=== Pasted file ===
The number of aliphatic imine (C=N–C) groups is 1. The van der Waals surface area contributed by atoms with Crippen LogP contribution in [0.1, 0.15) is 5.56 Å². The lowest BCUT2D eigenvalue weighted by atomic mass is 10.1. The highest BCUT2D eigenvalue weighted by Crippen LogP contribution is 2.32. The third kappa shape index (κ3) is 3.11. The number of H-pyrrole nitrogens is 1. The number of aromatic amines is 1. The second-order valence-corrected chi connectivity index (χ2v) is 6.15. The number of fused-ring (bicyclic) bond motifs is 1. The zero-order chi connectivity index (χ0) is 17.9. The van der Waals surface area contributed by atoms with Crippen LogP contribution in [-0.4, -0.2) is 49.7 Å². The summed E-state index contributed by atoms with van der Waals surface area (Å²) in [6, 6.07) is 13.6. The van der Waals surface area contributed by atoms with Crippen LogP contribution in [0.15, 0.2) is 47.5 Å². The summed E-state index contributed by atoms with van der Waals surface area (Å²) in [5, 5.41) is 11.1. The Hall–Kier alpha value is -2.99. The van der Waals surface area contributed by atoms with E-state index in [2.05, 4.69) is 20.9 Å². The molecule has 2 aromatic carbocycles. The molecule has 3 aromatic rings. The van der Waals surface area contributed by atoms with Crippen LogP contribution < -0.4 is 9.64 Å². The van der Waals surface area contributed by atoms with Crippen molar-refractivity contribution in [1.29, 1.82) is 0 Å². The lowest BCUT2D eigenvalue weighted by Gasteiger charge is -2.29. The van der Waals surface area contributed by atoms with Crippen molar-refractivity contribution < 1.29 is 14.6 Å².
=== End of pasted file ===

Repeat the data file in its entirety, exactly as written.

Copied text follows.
The number of aliphatic imine (C=N–C) groups is 1. The van der Waals surface area contributed by atoms with Crippen LogP contribution in [0.1, 0.15) is 5.56 Å². The lowest BCUT2D eigenvalue weighted by atomic mass is 10.1. The highest BCUT2D eigenvalue weighted by Crippen LogP contribution is 2.32. The third kappa shape index (κ3) is 3.11. The number of H-pyrrole nitrogens is 1. The number of aromatic amines is 1. The second-order valence-corrected chi connectivity index (χ2v) is 6.15. The number of fused-ring (bicyclic) bond motifs is 1. The zero-order chi connectivity index (χ0) is 17.9. The van der Waals surface area contributed by atoms with Crippen LogP contribution in [-0.4, -0.2) is 49.7 Å². The summed E-state index contributed by atoms with van der Waals surface area (Å²) in [6, 6.07) is 13.6. The van der Waals surface area contributed by atoms with Crippen LogP contribution in [0.15, 0.2) is 47.5 Å². The summed E-state index contributed by atoms with van der Waals surface area (Å²) in [5, 5.41) is 11.1. The Hall–Kier alpha value is -2.99. The van der Waals surface area contributed by atoms with E-state index in [2.05, 4.69) is 20.9 Å². The molecule has 2 aromatic carbocycles. The molecule has 3 aromatic rings. The van der Waals surface area contributed by atoms with Crippen LogP contribution < -0.4 is 9.64 Å². The van der Waals surface area contributed by atoms with Crippen molar-refractivity contribution in [1.29, 1.82) is 0 Å². The lowest BCUT2D eigenvalue weighted by Gasteiger charge is -2.29. The van der Waals surface area contributed by atoms with Crippen molar-refractivity contribution < 1.29 is 14.6 Å².